The Cost of Bad Customer Service

    By Najwa Lyons | Small Business

    Bad customer service is possibly one of my biggest pet peeves next to people not washing their hands after using the bathroom – but that’s another topic. I think we can all relate to receiving horrible customer service at some time or another whether in a restaurant, telecommunication, retail store, online retailer, hospital, and so on.

    After a recent experience, I started wondering what the actual cost of bad The Cost of Bad Customer Service image custservice copy1The Cost of Bad Customer Servicecustomer service is. After shopping at one of the top wireless providers, I was sent a survey via text. My response caught the attention of the General Manager for the district and he called to apologize and to offer me a token in the form of a $60 item from the store. That made we wonder about all the times I received a compensation here, a free gadget there, and all those FREE items to retain me as a customer. How many times do they do this? Who is paying for this?

    My $60 item equates to a full day’s pay (8.27 hours) in NY since the minimum wage here is $7.25/hour (Labor standards, 2013). Now let me enlarge this scope with some interesting stats:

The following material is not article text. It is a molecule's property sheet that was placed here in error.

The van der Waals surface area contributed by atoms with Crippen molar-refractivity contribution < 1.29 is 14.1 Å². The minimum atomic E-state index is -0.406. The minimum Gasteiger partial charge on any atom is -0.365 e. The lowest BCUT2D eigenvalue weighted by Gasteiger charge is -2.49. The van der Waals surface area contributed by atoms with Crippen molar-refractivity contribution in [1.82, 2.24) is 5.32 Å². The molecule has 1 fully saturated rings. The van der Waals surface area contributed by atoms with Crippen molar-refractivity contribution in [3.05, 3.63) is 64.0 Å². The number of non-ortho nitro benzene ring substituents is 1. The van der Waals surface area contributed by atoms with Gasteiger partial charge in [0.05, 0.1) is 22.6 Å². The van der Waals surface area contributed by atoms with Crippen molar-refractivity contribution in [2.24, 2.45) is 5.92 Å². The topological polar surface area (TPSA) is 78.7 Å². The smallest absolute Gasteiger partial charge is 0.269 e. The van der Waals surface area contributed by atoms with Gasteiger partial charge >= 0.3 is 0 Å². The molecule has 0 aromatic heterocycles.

1. Since 2009, the overall cost of poor customer service in the US averages about $338.5 billion per year, (CSM, 2009)
    2. $289 is the average value of every lost business relationship per year, (Kissmetrics, 2013)
    3. About 86% of consumers ended their business relationship due to a poor customer service experience (Rightnow customer experience, 2011)
    4. 61% of consumers take their business to a competitor, (Kissmetrics, 2013)
    5. 51% of consumers will only give you one chance, (Rosales) – first impressions last
    6. Only 4% actually complained about bad service, (Rosales)

    With the advent of social media, poor customer service is no longer a “behind-the-scenes” issue companies can keep a secret. Everything is public. I am known for posting my experiences on Facebook.

    Customer-facing employees are capable of making a company a success or simply destroying it. Poor service is one of the most immediate impacts on your bottom line. Here are a few suggestions you can use to make improvements:

    1. Understand and measure the direct business impact of customer service.
    2. Identify the gaps between the customer experience and the expectations.
    3. Hold customer-facing employees accountable. This I find to be lacking. Until they are held accountable, they will continue to not care about their actions.

    Companies need to personalize their overall treatment of consumers by integrating consumer data and developing processes that recognize the value and history of each customer. You should see this as an opportunity to enforce your customer satisfaction; this could very well translate into grabbing a bigger piece of the pie in your niche.

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